In the "method of summated ratings" that Likert came up with, the item score is found by giving statements that support a point of view weights of 5, 4, 3, 2, and 1 for strongly agree (SA), agree (A), undecided (U), disagree (D), and strongly disagree (SD). On the other hand, each answer to a statement that goes against this point of view is given a point value of 1, 2, 3, 4, or 5. On a certain attitude scale, a person's score is the sum of how he or she rates each item.

**7. a) Give one mortality and one morbidity measure for assessing the health status of children in a community. Indicate how will u measure them.**

**Ans**) Death is easy to identify in nearly all the cases and the date of death is generally available in records. Thus, the mortality statistics are considered reliable and used all across the world. A higher rate of mortality in children is considered an indicator of poor health, though this may not be so for old age. Indicators used to measure deaths in a population are crude death rate (CDR), child morality rate, life expectancy at birth, etc. Among the child mortality indicators, the infant mortality rate is widely used as an indicator of health status and development. There are many other indicators that measure mortality in children beginning with conception.

Morbidity is departure from health. This results or has potential to result in at least some restriction in performing the normal activities of life. Morbidity in children could be in terms of infectious diseases such as diarrhoea, pneumonia and tetanus, or chronic such as congenital anomalies and thalassemia. The magnitude of morbidity in children can be measured by: (i) the number of children affected, (ii) the number of episodes or spells of sickness, particularly for acute conditions, (iii) the duration of illness, and (iv) and severity of illness. Morbidity is not so easy to quantify as mortality.

b) Learners (n=10) enrolled in M. Sc . DFSM, scored following marks (out of 100) in theory (X) and practical (Y). Find out the correlation coefficient and level of significance for the two variables.

X: 46, 69, 79, 47, 35, 57, 98, 69, 58, 79

Y: 40, 50, 54, 47, 57, 40, 49, 46, 44, 48

Ans) Number of value pairs: 10

Covariance x and y: 10.25

Standard deviation x: 17.87

Standard deviation y: 5.18

Correlation coefficient: 0.11

Test variable: 2.85

Degrees of freedom: 8

95% significance: yes

99% significance: no

The formulas are:

n= number of value pairs

∑= sum i=1 to n

xm= mean of all xi

ym= mean of all yi

Covariance x and y: sxy = 1/n * ∑(xi-xm)(yi-ym)

Standard deviation x: sx =

Standard deviation y: sy =

Correlation coefficient: rxy = sxy / (sx * sy)

Test variable: t=

Degrees of freedom: df= n-2

t-distribution

**8. a) The nutrition score of males (n=10)and female (n=12) students of ****M.Sc****. (DFSM) programme is given herewith:**

**Males:10, 12, 13, 10, 14, 15, 10, 12, 11,15**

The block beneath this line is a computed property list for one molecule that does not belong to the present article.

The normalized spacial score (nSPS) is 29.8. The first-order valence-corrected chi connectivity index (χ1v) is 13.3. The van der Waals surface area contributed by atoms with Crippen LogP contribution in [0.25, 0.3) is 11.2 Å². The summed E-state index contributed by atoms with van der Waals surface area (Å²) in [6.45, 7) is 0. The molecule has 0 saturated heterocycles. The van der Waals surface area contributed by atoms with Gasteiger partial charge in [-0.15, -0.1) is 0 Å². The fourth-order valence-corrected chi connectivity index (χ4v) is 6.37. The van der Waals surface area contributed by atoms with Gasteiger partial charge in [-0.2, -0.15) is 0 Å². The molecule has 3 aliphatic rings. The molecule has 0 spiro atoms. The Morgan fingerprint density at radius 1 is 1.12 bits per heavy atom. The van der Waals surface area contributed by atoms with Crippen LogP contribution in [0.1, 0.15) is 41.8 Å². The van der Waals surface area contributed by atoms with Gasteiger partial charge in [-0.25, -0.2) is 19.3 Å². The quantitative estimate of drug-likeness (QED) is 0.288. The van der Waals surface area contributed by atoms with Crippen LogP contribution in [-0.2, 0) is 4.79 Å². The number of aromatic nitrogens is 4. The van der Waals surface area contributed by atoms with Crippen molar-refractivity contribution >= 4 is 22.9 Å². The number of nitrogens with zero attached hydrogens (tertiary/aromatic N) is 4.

**Females:08, 12, 16, 14, 15, 12, 13, 15, 08, 13, 10, 09**

**Based on the data given herewith:**

**i) Calculate the standard error of the difference between the means of the two groups.**

**ii) Test the significance of the difference between the mean nutrition score of males and females at 0.05 level of significance.**

**Ans**) Males:

Count numbers= 10

Sum= 122

Mean= 12.2

Standard deviation= 1.988858

Standard variance= 3.955556

Population deviation= 1.886796

Population variance= 3.560000

Female:

Count numbers= 12

Sum= 145

Mean= 12.083333

Standard deviation= 2.778434

Standard variance= 7.719697

Population deviation= 2.660148

Population variance= 7.076389

Relative Difference [(B-A)/A] = -0.009563

Observed Difference vs. Error Distribution under H0

**b) What are the characteristics of case study. Explain them.**

**Ans**) The characteristics of case study are:

**Continuity in Investigation:** It is important to keep looking into situations for a long time, until the underlying causes are found and plausible patterns of how they interact with each other are found. For example, the problems that caused a nutrition education programme to fail can't be looked at all at once. A researcher may have to ask questions for a long time.

**Completeness:** A good case study involves gathering a lot of information about both the inside and outside of the unit being studied. The process of collecting data will keep going until the data is complete and a full picture of the unit emerges.

**Authenticity of Data:** A case study report must be based on information that is meaningful, valid, and reliable about the case. Case studies are a good place to use both qualitative and quantitative methods, such as interviews, observations, record surveys, and test questionnaires. Using multiple methods to collect data and cross-checking data using different methods can make sure that the data is accurate.